History of World Impact
Throughout our history, World Impact has always believed in being God’s people in communities of poverty. Swipe through below to learn about our seasons of ministry.
When our founder (Dr. Keith Phillips) was a college student, God inspired him to start Bible clubs for poor kids within the inner-city of Los Angeles. His vision spreads, and a second city is launched in Wichita, Kansas. Throughout the decade, thousands of volunteers work alongside paid staff and the ministry becomes national.
The ministry expands from Bible kid clubs to wholistic discipleship of entire families. Their needs lead to starting Christian community development initiatives such as elementary schools, medical facilities, and campgrounds aimed at serving the common good of the neighborhood residents.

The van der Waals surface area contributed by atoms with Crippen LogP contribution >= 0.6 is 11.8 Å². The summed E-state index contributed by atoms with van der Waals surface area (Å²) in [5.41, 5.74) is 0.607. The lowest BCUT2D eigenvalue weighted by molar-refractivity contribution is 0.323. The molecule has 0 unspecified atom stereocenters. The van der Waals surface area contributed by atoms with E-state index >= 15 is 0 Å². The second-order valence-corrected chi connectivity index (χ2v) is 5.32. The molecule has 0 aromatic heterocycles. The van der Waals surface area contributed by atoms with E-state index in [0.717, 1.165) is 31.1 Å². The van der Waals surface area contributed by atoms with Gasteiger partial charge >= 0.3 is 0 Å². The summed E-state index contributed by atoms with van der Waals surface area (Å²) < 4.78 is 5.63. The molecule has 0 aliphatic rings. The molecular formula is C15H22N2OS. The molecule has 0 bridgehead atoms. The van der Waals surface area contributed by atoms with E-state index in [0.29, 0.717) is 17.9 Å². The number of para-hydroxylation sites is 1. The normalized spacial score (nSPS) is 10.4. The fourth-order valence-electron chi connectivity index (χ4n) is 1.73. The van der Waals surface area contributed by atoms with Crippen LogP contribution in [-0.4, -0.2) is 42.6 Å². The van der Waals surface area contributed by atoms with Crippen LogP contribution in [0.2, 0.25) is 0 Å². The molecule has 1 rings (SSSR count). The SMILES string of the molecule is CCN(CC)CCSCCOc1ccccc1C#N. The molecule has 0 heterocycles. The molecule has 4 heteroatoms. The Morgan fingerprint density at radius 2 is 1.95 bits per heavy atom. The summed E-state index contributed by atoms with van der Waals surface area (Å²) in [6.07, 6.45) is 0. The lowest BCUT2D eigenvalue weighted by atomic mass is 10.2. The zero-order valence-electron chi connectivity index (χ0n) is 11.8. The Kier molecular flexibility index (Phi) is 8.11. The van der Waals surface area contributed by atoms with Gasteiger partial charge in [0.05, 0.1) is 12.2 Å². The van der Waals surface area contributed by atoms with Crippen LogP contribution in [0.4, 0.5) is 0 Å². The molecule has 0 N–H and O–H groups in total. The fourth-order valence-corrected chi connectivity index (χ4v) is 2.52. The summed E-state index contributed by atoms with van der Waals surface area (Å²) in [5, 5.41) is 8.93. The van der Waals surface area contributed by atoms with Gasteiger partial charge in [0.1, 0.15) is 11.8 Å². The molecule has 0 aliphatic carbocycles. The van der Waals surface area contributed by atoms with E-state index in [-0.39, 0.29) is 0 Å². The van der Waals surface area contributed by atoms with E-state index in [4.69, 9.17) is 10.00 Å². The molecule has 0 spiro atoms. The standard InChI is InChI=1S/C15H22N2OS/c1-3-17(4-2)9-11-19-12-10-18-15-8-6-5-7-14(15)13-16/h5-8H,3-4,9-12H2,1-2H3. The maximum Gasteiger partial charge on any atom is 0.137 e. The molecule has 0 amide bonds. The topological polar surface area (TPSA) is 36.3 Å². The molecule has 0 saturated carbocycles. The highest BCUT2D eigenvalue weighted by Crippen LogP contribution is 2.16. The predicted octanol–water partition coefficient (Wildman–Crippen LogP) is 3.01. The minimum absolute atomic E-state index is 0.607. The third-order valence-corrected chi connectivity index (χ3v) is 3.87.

Natural progression leads to expansion into church planting, as the vast majority of those we serve are unchurched. Dr. Don Davis launches The Urban Ministry Institute (TUMI) to bring seminary quality education to those who live in urban neighborhoods. We begin partnering with denominations and church networks to spark church planting and leadership development outside of our ministry.
Dr. Phillips pivots, casting a vision of World Impact missionaries being repurposed from leading ministry to resourcing grassroot community church leaders. Dr. Efrem Smith follows Dr. Phillips and advances this vision even further, leading us into a new age of expansion. We go from exclusively serving the U.S. into providing global ministry training, as those trained locally take their learning home to their countries of origin.
In 2017, Dr. Alvin Sanders was named the President and CEO of World Impact.
According to the Center for the study of Global Christianity, only 5% of the world’s pastors are trained. Under Dr. Sanders' leadership, World Impact works to solve this problem. We empower urban leaders and partner with local churches to reach their cities with the Gospel. We have a dream for every community of poverty to have a healthy church.